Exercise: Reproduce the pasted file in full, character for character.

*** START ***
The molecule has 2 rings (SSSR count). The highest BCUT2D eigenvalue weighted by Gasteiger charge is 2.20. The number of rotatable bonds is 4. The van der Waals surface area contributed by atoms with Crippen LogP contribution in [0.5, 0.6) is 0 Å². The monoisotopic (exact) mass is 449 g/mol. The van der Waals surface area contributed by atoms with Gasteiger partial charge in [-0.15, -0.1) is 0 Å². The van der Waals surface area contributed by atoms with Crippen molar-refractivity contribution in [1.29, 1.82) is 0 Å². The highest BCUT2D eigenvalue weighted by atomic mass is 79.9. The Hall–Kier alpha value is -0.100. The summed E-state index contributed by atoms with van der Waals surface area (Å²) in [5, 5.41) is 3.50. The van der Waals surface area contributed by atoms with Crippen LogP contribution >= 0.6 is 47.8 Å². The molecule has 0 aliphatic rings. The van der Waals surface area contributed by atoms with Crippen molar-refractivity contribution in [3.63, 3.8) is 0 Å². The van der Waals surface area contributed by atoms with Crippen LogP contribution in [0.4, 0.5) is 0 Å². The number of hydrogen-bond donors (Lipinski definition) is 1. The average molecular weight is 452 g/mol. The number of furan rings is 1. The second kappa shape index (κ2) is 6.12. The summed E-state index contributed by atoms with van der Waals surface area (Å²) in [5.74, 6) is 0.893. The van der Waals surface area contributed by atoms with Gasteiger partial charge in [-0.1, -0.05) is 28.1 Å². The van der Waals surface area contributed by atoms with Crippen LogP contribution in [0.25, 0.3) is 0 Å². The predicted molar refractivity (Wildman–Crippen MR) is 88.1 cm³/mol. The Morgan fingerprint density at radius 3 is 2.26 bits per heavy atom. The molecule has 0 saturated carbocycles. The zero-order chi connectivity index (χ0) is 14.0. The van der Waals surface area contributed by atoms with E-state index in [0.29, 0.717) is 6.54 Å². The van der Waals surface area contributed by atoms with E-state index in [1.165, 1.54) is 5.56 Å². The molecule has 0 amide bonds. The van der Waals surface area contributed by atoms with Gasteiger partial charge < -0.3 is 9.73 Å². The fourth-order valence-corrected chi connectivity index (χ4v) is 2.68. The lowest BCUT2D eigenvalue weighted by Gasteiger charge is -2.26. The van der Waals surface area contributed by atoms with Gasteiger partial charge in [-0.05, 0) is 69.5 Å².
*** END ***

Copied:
The molecule has 2 rings (SSSR count). The highest BCUT2D eigenvalue weighted by Gasteiger charge is 2.20. The number of rotatable bonds is 4. The van der Waals surface area contributed by atoms with Crippen LogP contribution in [0.5, 0.6) is 0 Å². The monoisotopic (exact) mass is 449 g/mol. The van der Waals surface area contributed by atoms with Gasteiger partial charge in [-0.15, -0.1) is 0 Å². The van der Waals surface area contributed by atoms with Crippen molar-refractivity contribution in [1.29, 1.82) is 0 Å². The highest BCUT2D eigenvalue weighted by atomic mass is 79.9. The Hall–Kier alpha value is -0.100. The summed E-state index contributed by atoms with van der Waals surface area (Å²) in [5, 5.41) is 3.50. The van der Waals surface area contributed by atoms with Crippen LogP contribution >= 0.6 is 47.8 Å². The molecule has 0 aliphatic rings. The van der Waals surface area contributed by atoms with Crippen molar-refractivity contribution in [3.63, 3.8) is 0 Å². The van der Waals surface area contributed by atoms with Crippen LogP contribution in [0.4, 0.5) is 0 Å². The number of hydrogen-bond donors (Lipinski definition) is 1. The average molecular weight is 452 g/mol. The number of furan rings is 1. The second kappa shape index (κ2) is 6.12. The summed E-state index contributed by atoms with van der Waals surface area (Å²) in [5.74, 6) is 0.893. The van der Waals surface area contributed by atoms with Gasteiger partial charge in [-0.1, -0.05) is 28.1 Å². The van der Waals surface area contributed by atoms with Crippen LogP contribution in [0.25, 0.3) is 0 Å². The predicted molar refractivity (Wildman–Crippen MR) is 88.1 cm³/mol. The Morgan fingerprint density at radius 3 is 2.26 bits per heavy atom. The molecule has 0 saturated carbocycles. The zero-order chi connectivity index (χ0) is 14.0. The van der Waals surface area contributed by atoms with E-state index in [0.29, 0.717) is 6.54 Å². The van der Waals surface area contributed by atoms with E-state index in [1.165, 1.54) is 5.56 Å². The molecule has 0 amide bonds. The van der Waals surface area contributed by atoms with Gasteiger partial charge < -0.3 is 9.73 Å². The fourth-order valence-corrected chi connectivity index (χ4v) is 2.68. The lowest BCUT2D eigenvalue weighted by Gasteiger charge is -2.26. The van der Waals surface area contributed by atoms with Gasteiger partial charge in [-0.05, 0) is 69.5 Å².